“Something must be done! This can’t continue!”

That’s the reaction from many people when they hear about the madness of yet another mass shooting.

I agree, something must be done. The question is, what? The implicit suggestion is almost always that there needs to be more gun control.

Although very few people would argue that there should be absolutely no restrictions on firearms, the incessant demand for more regulation brings up some serious concerns.

The first is the Bill of Rights, which guarantees us the right to keep and bear arms. We may question why the 2nd Amendment was included and whether is relevant today, but we shouldn’t be too quick to abandon or reinterpret parts of the Bill of Rights.

Although it’s tempting to argue that we live in a different world (which is true) and that we know better than the writers of these documents (doubtful), this is a dangerous road to go down. The writers of the Bill of Rights were well aware of the threat of both invasions by foreign governments as well as too much control by their own. We have forgotten both of these threats. Of the two, the dangers of too much power from our own government is the most likely, and yet we tend to blindly give it more and more power. We have become complacent. Governments will ultimately take as much power as we let them have, until finally they have so much power that we can’t stop them from taking more.

Make no mistake, there are people and groups behind this push for more gun control whose unstated goal is a total ban on all private ownership of guns. However, the more dangerous threat comes from an error of logic that infects far more people, yet leads to the same inevitable conclusion.

The idea that more gun regulation will prevent deaths is based on the faulty premise that guns are the problem and that more restrictions will make the problem go away. So, as more restrictions are enacted and yet have no effect, all we can do is add more and more regulation, until you also get to a total ban.

Of course, the problem is not really the guns, it’s people who for whatever reason have gone insane. People who are so mad that they are willing to die to express their rage and get revenge will find a way to get an illegal gun, just like those who want illegal drugs will find them. And if guns are hard to obtain, they’ll find another way, such as bombs, knives, chemicals or plowing into pedestrians with cars and trucks.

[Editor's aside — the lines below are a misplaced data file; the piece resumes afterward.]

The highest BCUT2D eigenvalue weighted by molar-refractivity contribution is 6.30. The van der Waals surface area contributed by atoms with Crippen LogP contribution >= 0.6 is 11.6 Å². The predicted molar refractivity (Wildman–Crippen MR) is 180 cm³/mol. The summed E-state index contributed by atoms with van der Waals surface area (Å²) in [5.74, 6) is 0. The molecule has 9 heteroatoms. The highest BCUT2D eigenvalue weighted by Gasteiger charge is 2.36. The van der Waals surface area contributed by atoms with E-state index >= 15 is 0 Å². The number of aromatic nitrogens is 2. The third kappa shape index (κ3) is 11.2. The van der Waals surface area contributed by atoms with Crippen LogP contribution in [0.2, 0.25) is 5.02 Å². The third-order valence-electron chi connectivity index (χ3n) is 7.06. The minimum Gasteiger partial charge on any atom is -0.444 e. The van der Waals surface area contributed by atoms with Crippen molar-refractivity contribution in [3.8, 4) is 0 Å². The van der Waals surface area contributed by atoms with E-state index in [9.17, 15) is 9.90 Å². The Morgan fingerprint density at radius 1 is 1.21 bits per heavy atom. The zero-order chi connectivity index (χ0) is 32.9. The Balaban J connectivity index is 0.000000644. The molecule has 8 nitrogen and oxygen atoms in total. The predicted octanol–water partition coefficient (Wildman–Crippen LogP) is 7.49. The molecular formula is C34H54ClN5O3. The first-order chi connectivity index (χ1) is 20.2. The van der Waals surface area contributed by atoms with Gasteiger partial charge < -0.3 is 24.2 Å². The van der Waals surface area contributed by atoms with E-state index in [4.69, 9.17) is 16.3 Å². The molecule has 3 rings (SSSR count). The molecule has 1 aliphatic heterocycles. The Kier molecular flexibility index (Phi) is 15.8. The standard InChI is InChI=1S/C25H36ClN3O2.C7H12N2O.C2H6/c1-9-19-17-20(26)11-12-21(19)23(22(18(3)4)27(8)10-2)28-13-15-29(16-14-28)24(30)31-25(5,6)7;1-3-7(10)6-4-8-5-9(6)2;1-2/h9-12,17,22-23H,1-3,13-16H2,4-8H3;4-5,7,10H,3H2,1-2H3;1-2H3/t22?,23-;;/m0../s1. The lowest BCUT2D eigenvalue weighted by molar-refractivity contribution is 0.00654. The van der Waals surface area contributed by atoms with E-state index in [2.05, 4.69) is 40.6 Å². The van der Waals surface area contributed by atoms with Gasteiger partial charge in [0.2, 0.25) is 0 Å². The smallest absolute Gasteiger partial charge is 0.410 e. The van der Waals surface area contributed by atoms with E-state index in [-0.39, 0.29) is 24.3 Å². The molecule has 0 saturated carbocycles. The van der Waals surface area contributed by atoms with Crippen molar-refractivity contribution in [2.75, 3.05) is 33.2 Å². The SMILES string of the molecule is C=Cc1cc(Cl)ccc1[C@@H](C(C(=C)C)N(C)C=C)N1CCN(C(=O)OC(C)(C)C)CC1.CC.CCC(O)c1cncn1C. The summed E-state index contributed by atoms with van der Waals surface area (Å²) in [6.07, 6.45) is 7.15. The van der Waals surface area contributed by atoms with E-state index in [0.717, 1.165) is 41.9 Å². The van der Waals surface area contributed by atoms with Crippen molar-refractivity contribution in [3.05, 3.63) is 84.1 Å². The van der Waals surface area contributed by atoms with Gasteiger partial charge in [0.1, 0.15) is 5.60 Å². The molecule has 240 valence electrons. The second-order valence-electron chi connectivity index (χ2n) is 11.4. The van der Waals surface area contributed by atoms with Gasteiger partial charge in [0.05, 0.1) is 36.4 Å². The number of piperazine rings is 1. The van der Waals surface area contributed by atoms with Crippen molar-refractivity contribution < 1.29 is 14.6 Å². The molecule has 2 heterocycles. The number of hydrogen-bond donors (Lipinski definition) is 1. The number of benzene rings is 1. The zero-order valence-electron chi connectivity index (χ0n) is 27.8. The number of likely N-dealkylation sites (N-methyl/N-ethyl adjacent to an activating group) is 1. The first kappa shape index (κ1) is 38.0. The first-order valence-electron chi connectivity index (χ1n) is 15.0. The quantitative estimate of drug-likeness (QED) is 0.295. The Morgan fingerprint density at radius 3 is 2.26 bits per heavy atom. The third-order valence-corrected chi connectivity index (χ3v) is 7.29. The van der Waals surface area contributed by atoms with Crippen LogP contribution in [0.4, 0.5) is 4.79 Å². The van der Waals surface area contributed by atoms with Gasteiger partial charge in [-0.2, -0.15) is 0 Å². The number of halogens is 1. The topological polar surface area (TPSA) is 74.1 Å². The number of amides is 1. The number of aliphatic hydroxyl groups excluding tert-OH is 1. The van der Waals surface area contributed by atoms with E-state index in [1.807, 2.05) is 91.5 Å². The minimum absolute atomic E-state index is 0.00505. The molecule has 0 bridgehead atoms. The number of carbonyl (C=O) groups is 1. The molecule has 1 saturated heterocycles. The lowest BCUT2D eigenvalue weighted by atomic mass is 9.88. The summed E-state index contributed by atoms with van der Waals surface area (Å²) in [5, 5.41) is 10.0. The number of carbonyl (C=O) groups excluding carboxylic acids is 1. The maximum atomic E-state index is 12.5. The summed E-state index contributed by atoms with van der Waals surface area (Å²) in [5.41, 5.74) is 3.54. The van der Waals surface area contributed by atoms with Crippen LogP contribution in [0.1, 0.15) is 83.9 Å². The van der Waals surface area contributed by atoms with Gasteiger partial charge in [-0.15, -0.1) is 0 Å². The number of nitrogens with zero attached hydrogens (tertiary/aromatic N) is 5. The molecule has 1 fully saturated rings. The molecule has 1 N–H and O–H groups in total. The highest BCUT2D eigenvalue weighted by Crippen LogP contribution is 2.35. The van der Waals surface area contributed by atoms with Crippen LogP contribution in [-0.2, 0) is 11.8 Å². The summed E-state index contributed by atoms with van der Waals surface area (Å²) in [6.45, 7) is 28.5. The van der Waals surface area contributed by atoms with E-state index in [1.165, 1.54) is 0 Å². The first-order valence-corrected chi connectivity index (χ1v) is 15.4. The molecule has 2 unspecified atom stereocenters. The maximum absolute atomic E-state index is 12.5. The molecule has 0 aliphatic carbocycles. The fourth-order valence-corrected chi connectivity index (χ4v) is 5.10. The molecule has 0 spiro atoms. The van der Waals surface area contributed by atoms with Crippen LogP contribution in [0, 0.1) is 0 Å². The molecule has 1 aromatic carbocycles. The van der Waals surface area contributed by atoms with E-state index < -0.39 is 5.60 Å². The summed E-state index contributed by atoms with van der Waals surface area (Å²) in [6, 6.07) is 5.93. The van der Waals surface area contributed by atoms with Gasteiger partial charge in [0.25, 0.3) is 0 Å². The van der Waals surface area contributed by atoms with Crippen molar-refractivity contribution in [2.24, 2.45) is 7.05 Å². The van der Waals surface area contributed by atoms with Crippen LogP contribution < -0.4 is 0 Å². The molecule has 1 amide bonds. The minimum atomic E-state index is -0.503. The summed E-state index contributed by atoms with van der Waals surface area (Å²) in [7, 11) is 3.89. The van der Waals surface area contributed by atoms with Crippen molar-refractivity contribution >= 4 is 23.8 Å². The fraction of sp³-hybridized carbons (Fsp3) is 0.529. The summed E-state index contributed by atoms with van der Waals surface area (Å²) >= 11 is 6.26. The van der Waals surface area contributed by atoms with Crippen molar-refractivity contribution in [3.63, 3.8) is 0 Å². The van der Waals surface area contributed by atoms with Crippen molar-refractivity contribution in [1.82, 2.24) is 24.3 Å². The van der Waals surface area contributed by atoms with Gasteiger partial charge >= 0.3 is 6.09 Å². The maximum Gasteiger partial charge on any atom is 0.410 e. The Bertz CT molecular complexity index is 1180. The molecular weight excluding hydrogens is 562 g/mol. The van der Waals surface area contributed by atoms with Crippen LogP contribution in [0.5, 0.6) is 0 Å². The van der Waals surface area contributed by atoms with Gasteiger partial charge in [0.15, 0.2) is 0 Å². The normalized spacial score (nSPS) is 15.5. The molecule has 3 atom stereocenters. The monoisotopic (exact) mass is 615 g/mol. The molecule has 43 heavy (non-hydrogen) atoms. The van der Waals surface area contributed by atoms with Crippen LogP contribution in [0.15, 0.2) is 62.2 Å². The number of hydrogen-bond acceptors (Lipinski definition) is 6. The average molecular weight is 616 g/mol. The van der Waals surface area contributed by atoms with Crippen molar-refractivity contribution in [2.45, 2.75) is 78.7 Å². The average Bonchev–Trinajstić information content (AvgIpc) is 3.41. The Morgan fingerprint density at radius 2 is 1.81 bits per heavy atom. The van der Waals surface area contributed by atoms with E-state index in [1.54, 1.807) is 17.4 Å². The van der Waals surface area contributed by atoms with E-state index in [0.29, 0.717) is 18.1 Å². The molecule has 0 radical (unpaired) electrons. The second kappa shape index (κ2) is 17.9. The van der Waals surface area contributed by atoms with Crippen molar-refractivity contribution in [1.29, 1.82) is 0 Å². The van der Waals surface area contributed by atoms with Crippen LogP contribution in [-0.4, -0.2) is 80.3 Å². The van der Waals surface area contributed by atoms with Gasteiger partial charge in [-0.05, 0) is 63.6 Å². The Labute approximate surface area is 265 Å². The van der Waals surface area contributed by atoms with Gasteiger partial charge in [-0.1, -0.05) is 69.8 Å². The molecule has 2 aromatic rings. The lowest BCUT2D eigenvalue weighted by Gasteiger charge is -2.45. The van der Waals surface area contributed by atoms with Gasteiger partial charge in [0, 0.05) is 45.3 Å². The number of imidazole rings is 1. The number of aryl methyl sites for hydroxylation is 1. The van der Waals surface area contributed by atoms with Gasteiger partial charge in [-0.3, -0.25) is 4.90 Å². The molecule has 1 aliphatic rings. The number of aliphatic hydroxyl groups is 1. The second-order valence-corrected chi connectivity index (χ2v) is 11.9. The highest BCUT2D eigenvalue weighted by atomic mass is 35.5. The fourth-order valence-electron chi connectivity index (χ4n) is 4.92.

There seems to be something about the time we are living in that is causing this madness. What we don’t hear enough about is how society is changing; how we expect to get everything we want, and are told over and over that we can and should. We now have a whole society dedicated to meeting our every want, 24/7. At the same time, we are being told that there is no right and wrong and that you can just make up your own rules.

So, what happens when someone who has been told all their life they should get everything they want — and who sees everyone else seemingly get what they want — suddenly seems to be thwarted in their goals? And what happens when they see all the attention and recognition that others get who have violently expressed their rage?

Sure, you can blame it on poverty, or bullying or mental illness, or guns, or whatever, but those are all just cop-outs. We’ve always had these problems and there was a time when we also had more guns. So what’s different about now? All of these factors may play a role, but more than likely the blame really goes to simple programming.

By all means, we need to have “common sense” gun legislation. But let’s do it because it makes sense, not with the misconception that it alone will have any major effect on insanity and violence.

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“It’s Our Turn” is a weekly column that rotates among members of the Echo Press editorial staff.